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December 2, 2020
ARTS & LEISURE

68th Cannes edition opens with French film by Emmanuelle Bercot

The film selected to be screened in the opening gala of the Cannes International Film Festival has always caused a lot of comments. Of course, this is not the time to widen this parenthesis. The favour as such represents a recognition of value and, most of all, a formula for the launching of the production on the movie market. As Thierry Frémaux, General Delegate of the Festival, was noting, the choice of the French film ‘La Tete haute’ for the inaugural ceremony of the 2015 edition of the festival could be a shock. They renounced the commercial show in favour of an approach to social issues. The theme is not only powerful, but also moving in its engagement and rooting in reality. In addition, I must say that we can find here also an accent of discreet and refined French trendiness. Do not forget that Emmanuelle Bercot is one of the most appreciated promises. Director, writer and actress, she has managed to rise in the record every time she was at Cannes, be it with short films (1997) or simple school exercises. In her first full length film ‘Clément’ , introduced to the Un Certain Regard section in 2001, she was also in the lead part. In 2014, she was bringing to Cannes ‘Elle s `en va’, also being co-writer to Maiwen,  for  ‘Polisse’.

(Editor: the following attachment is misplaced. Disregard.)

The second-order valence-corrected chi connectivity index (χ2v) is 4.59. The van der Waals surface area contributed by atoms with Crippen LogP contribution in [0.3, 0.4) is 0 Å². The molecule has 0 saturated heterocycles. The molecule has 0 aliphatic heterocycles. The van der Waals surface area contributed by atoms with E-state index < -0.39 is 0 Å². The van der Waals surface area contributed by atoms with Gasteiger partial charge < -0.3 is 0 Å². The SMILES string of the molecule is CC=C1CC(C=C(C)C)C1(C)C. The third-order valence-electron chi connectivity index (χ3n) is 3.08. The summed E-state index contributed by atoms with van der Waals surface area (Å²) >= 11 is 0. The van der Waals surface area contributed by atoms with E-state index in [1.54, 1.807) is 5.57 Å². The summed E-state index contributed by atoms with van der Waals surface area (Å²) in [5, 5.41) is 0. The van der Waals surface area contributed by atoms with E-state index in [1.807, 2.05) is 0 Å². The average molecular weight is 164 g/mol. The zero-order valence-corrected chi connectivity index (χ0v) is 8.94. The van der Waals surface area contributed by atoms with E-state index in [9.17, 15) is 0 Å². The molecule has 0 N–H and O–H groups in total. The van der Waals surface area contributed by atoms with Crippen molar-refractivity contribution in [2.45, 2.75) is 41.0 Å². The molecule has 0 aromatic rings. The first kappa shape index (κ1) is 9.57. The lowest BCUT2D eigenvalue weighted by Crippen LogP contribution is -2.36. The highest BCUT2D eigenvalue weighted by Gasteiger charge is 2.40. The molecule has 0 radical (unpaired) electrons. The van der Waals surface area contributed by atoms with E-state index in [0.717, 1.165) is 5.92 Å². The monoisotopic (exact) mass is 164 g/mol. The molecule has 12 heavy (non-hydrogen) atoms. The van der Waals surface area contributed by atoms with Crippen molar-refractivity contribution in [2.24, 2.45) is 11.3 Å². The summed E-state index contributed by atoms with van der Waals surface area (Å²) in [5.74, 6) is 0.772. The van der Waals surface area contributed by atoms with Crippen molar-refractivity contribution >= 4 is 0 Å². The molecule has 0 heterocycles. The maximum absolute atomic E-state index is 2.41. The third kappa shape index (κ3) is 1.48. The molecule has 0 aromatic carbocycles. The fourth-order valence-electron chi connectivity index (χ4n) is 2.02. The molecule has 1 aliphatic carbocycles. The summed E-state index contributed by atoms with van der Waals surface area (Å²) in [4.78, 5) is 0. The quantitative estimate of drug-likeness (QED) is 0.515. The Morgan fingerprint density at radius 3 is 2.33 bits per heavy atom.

It is therefore no surprise to find her back on the billboard on the opening night in 2015 as a film director and writer, and then as actress, in a film directed by another lady who signed by the pseudonym Maiwen.  In ‘Mon roi’ of the aforementioned director, she plays a hot-blooded adolescent with the much publicised Vincent Cassel as her partner.

So we cannot move over the film of tonight at Cannes too easily. ‘La Tete haute’ brings on screen but also in the limelight on the pink carpet Catherine Deneuve in the role of an instruction judge. The big actress appears next to Benoit Magimel, who plays the educator. The main character in the film is  Malony, a car thief pursued cinematographically and not so much criminally from the age of 6 to 18, for whose innocence the film pleads.

It is not a bad thing that the bizarre hotness of adolescence have been renounced and that super-productions with commercial scent have been set aside. Through the inaugural window, with Pierre Lescure as President, Cannes this year indicates a new complex vector, both special and artistic.

 

 

 

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